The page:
There are very few hard and fast rules to mixing any kind of music,

but here are some techniques that have worked for me and my colleagues when manning FOH at a jazz performance.


Jazz in 2012 is probably one of the most diverse genres in music to mix. A jazz performance can consist of anything from a solo instrumentalist to a band and vocalist fronting a full orchestra. Instrumentation can be as simple as a solo acoustic guitar or as complex as an electric band with numerous horns, keyboards, percussion instruments and even playback of pre-recorded tracks.


Given the wide range of sounds and styles of modern jazz, what common approaches can we take as mixers to best suit this genre?


There are very few hard and fast rules to mixing any kind of music, but here are some techniques that have worked for me and my colleagues when manning FOH at a jazz performance.


Use the Source

One of the first things I try to do is be true to the source material. Unlike many other forms of popular music, jazz is usually best served if the engineer does not attempt to “color” the sounds of the various instruments, but rather works to reproduce sounds as they are being created from the source. Drastic EQ, compression, reverb, delay or other effects can detract from the more natural presentation that often enhances live jazz.


Dynamics & Effects

The use of EQ, dynamics and subtle effects are still a useful part of the mixing process in jazz.


Horns can be especially bright when mic’s and amplified. They most often need a bit of attenuation of the high mids and highs to smooth out their sound. A bit of reverb can keep horns from sounding too “flat” or isolated. Slight compression can keep the signal’s extreme volume range in check.


Pianos, acoustic guitars and other wooden instruments can also benefit from some EQ, as they can sound mid-rangey when mic’d. They also have a tendency to feedback in the lows when amplified.


The key here is to use these tools more sparingly than one might on a rock, pop, or hip hop performance. Remember, we are trying to reproduce the natural sounds, not change them.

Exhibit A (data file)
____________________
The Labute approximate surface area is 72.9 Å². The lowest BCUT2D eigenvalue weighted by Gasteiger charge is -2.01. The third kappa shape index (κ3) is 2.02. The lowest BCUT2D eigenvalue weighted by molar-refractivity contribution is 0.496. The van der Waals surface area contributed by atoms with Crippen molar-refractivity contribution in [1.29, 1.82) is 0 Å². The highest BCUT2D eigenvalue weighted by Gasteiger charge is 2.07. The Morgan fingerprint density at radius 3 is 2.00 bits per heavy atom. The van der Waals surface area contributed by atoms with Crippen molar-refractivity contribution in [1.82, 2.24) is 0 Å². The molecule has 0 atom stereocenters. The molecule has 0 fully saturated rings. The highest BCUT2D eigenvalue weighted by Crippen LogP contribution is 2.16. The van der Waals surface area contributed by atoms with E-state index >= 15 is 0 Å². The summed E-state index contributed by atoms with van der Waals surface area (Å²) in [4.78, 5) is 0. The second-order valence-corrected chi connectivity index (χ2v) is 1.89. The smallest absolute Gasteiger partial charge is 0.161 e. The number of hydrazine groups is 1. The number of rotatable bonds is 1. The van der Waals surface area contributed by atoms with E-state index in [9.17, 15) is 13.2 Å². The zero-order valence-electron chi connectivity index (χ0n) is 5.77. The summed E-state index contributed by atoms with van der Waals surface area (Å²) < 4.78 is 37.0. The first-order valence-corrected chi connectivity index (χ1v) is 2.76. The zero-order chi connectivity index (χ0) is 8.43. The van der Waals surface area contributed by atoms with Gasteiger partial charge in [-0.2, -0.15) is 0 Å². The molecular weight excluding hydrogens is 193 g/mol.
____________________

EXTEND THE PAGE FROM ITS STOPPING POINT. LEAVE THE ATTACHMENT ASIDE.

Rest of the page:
The Gear

As is the case with all gear choices, this is a highly subjective part of the process. Some of us are most comfortable mixing on analog, others on digital. We all have gear that we are most familiar with.


On our recent Weekend of Jazz festival a 56 input analog console was used for one evening’s performance, as it could handle the inputs of both bands performing that night, and was the most comfortable desk for that evening’s mixer. We then used a digital console the second night to handle the 60+ channels needed.


For speaker systems the venue will dictate the size, type and placement of the equipment. For venues where PA must be stacked I’ve found line array systems are not often the best choice. Also, in many instances, the number of subs needed may not be as many as would be used for a rock or pop show.


For monitors, it’s important that the wedges have the best fidelity possible. In most cases fidelity outweighs volume on the jazz stage.


A Kuhn-mixed Fourplay performance of “Bali Run” from a show in Seoul, Korea in 2005


The Venue

I have had the pleasure of mixing jazz shows for festival audiences of as many as10,000 + to club crowds of as little as a few hundred.


As much as any other type of music, jazz can be a very intimate experience for the audience. Jazz fans are known to be a “listening” audience, as opposed to a partying audience. They are more likely to enjoy a more moderate volume level at a live performance.


Being aware of these variables when you enter your venue is important. I’ve found that even coverage is more appreciated than sheer power. It helps to use front fills, balcony and underbalcony fills and other zone coverage elements of the PA whenever possible.


Meeting the Challenge

There are many challenges to mixing live music. For jazz, those include music which can have a very wide dynamic range, the amplification of acoustic instruments, a wide variety of venue types and sizes, and very discerning audiences.


When taken into consideration these and other challenges can be used to produce a great mix for the engineer, the band and the crowd.


Dave Kuhn is the owner of PMD Production in Cincinnati, OH. PMD specializes in providing engineering, logistics and production services to touring artists that do not carry production. Dave has mixed for a who’s who of contemporary jazz artists including Earl Klugh, Dave Koz, Chris Botti, and Fourplay.

PMD Productions, Inc